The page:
Combined heterozygous loss of Ebf1 and Pax5 allows for T-lineage conversion of B cell progenitors.

Ungerbäck J, Åhsberg J, Strid T, Somasundaram R, Sigvardsson M - J. Exp. Med. (2015)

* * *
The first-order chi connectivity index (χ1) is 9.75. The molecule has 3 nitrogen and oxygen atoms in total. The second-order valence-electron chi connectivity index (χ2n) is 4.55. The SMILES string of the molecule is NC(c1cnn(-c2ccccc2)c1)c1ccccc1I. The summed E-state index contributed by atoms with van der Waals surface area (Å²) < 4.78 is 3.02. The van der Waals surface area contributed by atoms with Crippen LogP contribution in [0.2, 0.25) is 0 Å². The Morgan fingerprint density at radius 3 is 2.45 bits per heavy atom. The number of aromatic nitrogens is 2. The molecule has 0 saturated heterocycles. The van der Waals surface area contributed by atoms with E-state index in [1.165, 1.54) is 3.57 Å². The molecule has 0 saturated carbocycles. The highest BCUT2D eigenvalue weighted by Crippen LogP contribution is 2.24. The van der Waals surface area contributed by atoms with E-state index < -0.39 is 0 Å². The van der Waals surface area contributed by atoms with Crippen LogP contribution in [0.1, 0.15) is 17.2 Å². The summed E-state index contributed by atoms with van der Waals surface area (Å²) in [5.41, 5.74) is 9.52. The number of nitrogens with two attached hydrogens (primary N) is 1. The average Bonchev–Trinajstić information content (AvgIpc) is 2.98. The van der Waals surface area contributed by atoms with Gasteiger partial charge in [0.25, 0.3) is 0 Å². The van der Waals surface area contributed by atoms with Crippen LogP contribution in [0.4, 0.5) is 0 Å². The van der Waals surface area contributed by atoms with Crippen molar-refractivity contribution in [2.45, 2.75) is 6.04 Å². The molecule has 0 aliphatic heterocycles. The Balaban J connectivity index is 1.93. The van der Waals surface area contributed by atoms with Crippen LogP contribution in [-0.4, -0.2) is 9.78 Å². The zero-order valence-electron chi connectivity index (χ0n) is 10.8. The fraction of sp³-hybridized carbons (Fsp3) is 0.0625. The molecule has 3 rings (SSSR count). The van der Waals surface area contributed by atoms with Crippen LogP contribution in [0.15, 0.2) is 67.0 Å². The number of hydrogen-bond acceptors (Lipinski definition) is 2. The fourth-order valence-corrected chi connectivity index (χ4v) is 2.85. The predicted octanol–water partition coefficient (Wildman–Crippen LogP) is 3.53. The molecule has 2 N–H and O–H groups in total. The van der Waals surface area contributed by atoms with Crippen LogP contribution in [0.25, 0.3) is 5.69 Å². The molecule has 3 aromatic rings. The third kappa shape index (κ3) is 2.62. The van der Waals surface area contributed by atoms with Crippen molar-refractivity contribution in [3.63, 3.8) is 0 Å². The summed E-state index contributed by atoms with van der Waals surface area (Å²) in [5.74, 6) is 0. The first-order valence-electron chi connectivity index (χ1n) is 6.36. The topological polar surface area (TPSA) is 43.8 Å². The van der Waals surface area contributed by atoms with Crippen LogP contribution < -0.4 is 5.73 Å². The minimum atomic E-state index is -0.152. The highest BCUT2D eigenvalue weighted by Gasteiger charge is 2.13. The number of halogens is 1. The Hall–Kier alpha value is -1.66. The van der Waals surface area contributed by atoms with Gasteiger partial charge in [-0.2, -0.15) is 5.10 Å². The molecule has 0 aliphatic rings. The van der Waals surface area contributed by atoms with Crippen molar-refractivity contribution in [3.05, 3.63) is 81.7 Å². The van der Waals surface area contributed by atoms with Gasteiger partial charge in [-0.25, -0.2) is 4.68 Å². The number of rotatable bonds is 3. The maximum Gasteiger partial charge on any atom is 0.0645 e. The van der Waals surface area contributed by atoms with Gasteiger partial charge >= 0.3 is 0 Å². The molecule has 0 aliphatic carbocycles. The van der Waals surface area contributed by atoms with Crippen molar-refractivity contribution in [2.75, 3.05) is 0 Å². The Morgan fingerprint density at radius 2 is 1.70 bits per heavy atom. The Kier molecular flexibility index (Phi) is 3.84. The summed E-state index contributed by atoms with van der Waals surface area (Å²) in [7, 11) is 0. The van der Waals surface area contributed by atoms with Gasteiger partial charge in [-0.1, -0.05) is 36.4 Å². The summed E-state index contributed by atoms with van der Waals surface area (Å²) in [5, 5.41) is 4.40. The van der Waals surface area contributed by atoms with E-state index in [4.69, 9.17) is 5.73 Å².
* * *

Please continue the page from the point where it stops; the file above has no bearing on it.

The cellular response to Notch signaling is altered in pro–B cells carrying combined dose reduction of Ebf1 and Pax5. (A) The levels of intracellular Notch1 determined with Western blot 0 and 24 h after exposure to OP9-DL1 cells. The experiment was performed in triplicate and GAPDH was used as a loading control. (B) Q-PCR detecting changes of relative gene expression of Deltex1, Notch1, and Hes1 0–18 d after CD43highIgM−Pax5+/−Ebf1+/− (TH) or CD43highIgM−Wt were placed on OP9-DL1. Data are shown as median expression levels relative to Hprt1 from four samples analyzed in triplicate Q-PCR reactions (two of each genotype in duplicate). Error bars describe interquartile range. (C) Heatmap of log2 fold change gene expression values in Wt (n = 4) and TH (n = 4) pro–B cells displaying 6,474 genes with expression over 0.5 RPKM linear scale and a 2-fold change in expression in TH cells after 24 h of exposure to OP9-DL1. Hierarchical clustering was performed with the Cluster 3.0 software (Euclidean distance with average linkage). (D) Q-PCR detecting changes of relative gene expression of Fabp4 and Pax5 24 h after that CD19+CD43highIgM− WT or Pax5+/−Ebf1+/− (TH) cells expanded in OP9 cultures were reseeded on OP9-DL1 cells. Data are shown as median expression levels relative to Hprt1 from three independent samples analyzed in triplicate Q-PCR reactions. Error bars describe interquartile range. (E) Heatmaps of Wt and TH samples on genes with differential expression in TH (24 vs. 0 h on OP9-DL1) were grouped according to Ebf1 and Pax5 (Revilla-I-Domingo et al., 2012; Vilagos et al., 2012) binding categories and sorted based on increasing fold change in TH. (left) The genes ≥2-fold in TH 24 versus 0 h; (right) genes ≥2-fold in TH 24 versus 0 h. (F) Overlapping and nonoverlapping Ebf1+/− and Pax5+/− peaks (Revilla-I-Domingo et al., 2012; Vilagos et al., 2012) in the 6,474 TH 24 versus 0 h on OP9-DL1 differentially regulated genes. Numbers in the pie graphs show percent of total peaks. (G) Tags from Ebf1 ChIP-seq in Wt and TH samples were plotted on peak center ± 2,500 bp. Peaks used were derived from the total Wt sample peak list (Chr, X, Y, M, and random are filtered out) and found within 100 kb of genes that had a higher (≥2-fold) response to OP9-DL1 stimuli in TH compared with Wt. *, P < 0.05; **, P < 0.01.